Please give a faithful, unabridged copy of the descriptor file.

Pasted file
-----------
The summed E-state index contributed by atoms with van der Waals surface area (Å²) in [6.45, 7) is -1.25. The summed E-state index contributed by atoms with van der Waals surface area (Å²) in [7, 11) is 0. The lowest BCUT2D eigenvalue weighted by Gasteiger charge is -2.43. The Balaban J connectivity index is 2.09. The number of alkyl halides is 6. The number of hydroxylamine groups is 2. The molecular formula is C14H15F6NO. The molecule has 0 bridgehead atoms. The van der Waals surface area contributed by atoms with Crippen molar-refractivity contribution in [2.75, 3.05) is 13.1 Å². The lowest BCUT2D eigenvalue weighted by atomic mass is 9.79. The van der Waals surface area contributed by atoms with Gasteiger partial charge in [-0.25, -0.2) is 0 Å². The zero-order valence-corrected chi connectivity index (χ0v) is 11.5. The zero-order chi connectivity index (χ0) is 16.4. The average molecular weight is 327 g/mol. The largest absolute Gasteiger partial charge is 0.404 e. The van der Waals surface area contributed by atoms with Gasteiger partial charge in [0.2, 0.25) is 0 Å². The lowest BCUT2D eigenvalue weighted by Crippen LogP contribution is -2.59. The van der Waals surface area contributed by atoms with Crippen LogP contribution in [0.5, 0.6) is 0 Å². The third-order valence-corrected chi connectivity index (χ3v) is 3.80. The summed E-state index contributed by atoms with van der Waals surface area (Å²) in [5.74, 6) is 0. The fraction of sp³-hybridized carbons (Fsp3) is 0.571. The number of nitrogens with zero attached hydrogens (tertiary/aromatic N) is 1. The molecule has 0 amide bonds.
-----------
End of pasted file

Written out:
The summed E-state index contributed by atoms with van der Waals surface area (Å²) in [6.45, 7) is -1.25. The summed E-state index contributed by atoms with van der Waals surface area (Å²) in [7, 11) is 0. The lowest BCUT2D eigenvalue weighted by Gasteiger charge is -2.43. The Balaban J connectivity index is 2.09. The number of alkyl halides is 6. The number of hydroxylamine groups is 2. The molecular formula is C14H15F6NO. The molecule has 0 bridgehead atoms. The van der Waals surface area contributed by atoms with Crippen molar-refractivity contribution in [2.75, 3.05) is 13.1 Å². The lowest BCUT2D eigenvalue weighted by atomic mass is 9.79. The van der Waals surface area contributed by atoms with Gasteiger partial charge in [-0.25, -0.2) is 0 Å². The zero-order valence-corrected chi connectivity index (χ0v) is 11.5. The zero-order chi connectivity index (χ0) is 16.4. The average molecular weight is 327 g/mol. The largest absolute Gasteiger partial charge is 0.404 e. The van der Waals surface area contributed by atoms with Gasteiger partial charge in [0.2, 0.25) is 0 Å². The lowest BCUT2D eigenvalue weighted by Crippen LogP contribution is -2.59. The van der Waals surface area contributed by atoms with Crippen LogP contribution in [0.5, 0.6) is 0 Å². The third-order valence-corrected chi connectivity index (χ3v) is 3.80. The summed E-state index contributed by atoms with van der Waals surface area (Å²) in [5.74, 6) is 0. The fraction of sp³-hybridized carbons (Fsp3) is 0.571. The number of nitrogens with zero attached hydrogens (tertiary/aromatic N) is 1. The molecule has 0 amide bonds.